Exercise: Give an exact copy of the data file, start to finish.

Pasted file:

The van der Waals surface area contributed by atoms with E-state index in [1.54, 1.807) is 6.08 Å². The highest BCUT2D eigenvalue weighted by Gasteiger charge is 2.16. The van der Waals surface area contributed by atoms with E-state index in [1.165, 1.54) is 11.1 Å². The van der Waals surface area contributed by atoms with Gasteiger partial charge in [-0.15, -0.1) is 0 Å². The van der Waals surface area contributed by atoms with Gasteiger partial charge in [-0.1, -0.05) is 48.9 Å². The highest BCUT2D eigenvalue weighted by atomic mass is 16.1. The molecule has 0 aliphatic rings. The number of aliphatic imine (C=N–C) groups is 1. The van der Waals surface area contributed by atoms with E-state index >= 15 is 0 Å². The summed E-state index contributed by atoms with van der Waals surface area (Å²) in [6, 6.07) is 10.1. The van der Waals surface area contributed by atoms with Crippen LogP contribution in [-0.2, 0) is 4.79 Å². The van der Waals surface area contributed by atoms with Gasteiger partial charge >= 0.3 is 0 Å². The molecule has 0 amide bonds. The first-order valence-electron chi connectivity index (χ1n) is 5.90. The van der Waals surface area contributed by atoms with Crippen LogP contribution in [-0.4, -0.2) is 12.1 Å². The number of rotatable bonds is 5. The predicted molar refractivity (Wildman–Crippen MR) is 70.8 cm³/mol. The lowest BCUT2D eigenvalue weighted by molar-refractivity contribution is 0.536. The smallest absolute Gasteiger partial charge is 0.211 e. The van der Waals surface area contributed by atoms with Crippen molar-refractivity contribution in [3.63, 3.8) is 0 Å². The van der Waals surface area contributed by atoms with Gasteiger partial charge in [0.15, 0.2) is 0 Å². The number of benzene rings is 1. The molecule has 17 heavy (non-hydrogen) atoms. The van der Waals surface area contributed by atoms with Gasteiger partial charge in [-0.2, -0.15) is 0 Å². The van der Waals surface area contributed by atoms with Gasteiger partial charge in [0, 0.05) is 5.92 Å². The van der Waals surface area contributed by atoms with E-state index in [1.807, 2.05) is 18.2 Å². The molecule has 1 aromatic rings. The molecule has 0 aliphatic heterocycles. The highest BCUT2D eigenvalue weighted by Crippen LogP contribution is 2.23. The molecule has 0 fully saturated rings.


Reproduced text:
The van der Waals surface area contributed by atoms with E-state index in [1.54, 1.807) is 6.08 Å². The highest BCUT2D eigenvalue weighted by Gasteiger charge is 2.16. The van der Waals surface area contributed by atoms with E-state index in [1.165, 1.54) is 11.1 Å². The van der Waals surface area contributed by atoms with Gasteiger partial charge in [-0.15, -0.1) is 0 Å². The van der Waals surface area contributed by atoms with Gasteiger partial charge in [-0.1, -0.05) is 48.9 Å². The highest BCUT2D eigenvalue weighted by atomic mass is 16.1. The molecule has 0 aliphatic rings. The number of aliphatic imine (C=N–C) groups is 1. The van der Waals surface area contributed by atoms with E-state index >= 15 is 0 Å². The summed E-state index contributed by atoms with van der Waals surface area (Å²) in [6, 6.07) is 10.1. The van der Waals surface area contributed by atoms with Crippen LogP contribution in [-0.2, 0) is 4.79 Å². The van der Waals surface area contributed by atoms with Gasteiger partial charge >= 0.3 is 0 Å². The molecule has 0 amide bonds. The first-order valence-electron chi connectivity index (χ1n) is 5.90. The van der Waals surface area contributed by atoms with Crippen LogP contribution in [-0.4, -0.2) is 12.1 Å². The number of rotatable bonds is 5. The predicted molar refractivity (Wildman–Crippen MR) is 70.8 cm³/mol. The lowest BCUT2D eigenvalue weighted by molar-refractivity contribution is 0.536. The smallest absolute Gasteiger partial charge is 0.211 e. The van der Waals surface area contributed by atoms with Crippen molar-refractivity contribution in [3.63, 3.8) is 0 Å². The van der Waals surface area contributed by atoms with Gasteiger partial charge in [0.15, 0.2) is 0 Å². The number of benzene rings is 1. The molecule has 17 heavy (non-hydrogen) atoms. The van der Waals surface area contributed by atoms with Gasteiger partial charge in [-0.2, -0.15) is 0 Å². The van der Waals surface area contributed by atoms with Gasteiger partial charge in [0, 0.05) is 5.92 Å². The van der Waals surface area contributed by atoms with E-state index in [1.807, 2.05) is 18.2 Å². The molecule has 1 aromatic rings. The molecule has 0 aliphatic heterocycles. The highest BCUT2D eigenvalue weighted by Crippen LogP contribution is 2.23. The molecule has 0 fully saturated rings.